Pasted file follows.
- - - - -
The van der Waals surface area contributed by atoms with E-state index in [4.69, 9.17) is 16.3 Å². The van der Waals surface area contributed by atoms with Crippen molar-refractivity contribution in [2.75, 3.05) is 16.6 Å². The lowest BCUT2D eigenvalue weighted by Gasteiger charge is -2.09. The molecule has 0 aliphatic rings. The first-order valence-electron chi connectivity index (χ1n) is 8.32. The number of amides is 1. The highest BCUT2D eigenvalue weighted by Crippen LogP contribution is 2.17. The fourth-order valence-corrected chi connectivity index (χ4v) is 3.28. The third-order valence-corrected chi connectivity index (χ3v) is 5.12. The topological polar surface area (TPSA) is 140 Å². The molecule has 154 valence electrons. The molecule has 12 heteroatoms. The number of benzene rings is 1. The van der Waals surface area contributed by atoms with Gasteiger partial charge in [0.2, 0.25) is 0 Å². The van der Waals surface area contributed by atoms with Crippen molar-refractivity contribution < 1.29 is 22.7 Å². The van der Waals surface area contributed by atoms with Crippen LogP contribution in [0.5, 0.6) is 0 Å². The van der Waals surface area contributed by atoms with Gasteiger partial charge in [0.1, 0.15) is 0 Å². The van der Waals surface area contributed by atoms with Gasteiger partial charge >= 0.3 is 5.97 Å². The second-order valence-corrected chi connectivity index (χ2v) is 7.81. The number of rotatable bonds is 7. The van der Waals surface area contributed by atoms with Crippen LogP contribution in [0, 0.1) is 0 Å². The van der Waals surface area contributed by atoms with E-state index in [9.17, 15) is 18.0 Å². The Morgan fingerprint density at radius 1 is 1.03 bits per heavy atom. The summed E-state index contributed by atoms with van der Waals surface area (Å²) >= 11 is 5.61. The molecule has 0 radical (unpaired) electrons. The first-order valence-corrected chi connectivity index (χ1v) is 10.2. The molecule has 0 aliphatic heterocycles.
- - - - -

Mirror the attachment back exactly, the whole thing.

The van der Waals surface area contributed by atoms with E-state index in [4.69, 9.17) is 16.3 Å². The van der Waals surface area contributed by atoms with Crippen molar-refractivity contribution in [2.75, 3.05) is 16.6 Å². The lowest BCUT2D eigenvalue weighted by Gasteiger charge is -2.09. The molecule has 0 aliphatic rings. The first-order valence-electron chi connectivity index (χ1n) is 8.32. The number of amides is 1. The highest BCUT2D eigenvalue weighted by Crippen LogP contribution is 2.17. The fourth-order valence-corrected chi connectivity index (χ4v) is 3.28. The third-order valence-corrected chi connectivity index (χ3v) is 5.12. The topological polar surface area (TPSA) is 140 Å². The molecule has 154 valence electrons. The molecule has 12 heteroatoms. The number of benzene rings is 1. The van der Waals surface area contributed by atoms with Gasteiger partial charge in [0.2, 0.25) is 0 Å². The van der Waals surface area contributed by atoms with Crippen molar-refractivity contribution < 1.29 is 22.7 Å². The van der Waals surface area contributed by atoms with Crippen LogP contribution in [0.5, 0.6) is 0 Å². The van der Waals surface area contributed by atoms with Gasteiger partial charge in [0.1, 0.15) is 0 Å². The van der Waals surface area contributed by atoms with Gasteiger partial charge >= 0.3 is 5.97 Å². The second-order valence-corrected chi connectivity index (χ2v) is 7.81. The number of rotatable bonds is 7. The van der Waals surface area contributed by atoms with Crippen LogP contribution in [0, 0.1) is 0 Å². The van der Waals surface area contributed by atoms with E-state index in [9.17, 15) is 18.0 Å². The Morgan fingerprint density at radius 1 is 1.03 bits per heavy atom. The summed E-state index contributed by atoms with van der Waals surface area (Å²) >= 11 is 5.61. The molecule has 0 radical (unpaired) electrons. The first-order valence-corrected chi connectivity index (χ1v) is 10.2. The molecule has 0 aliphatic heterocycles.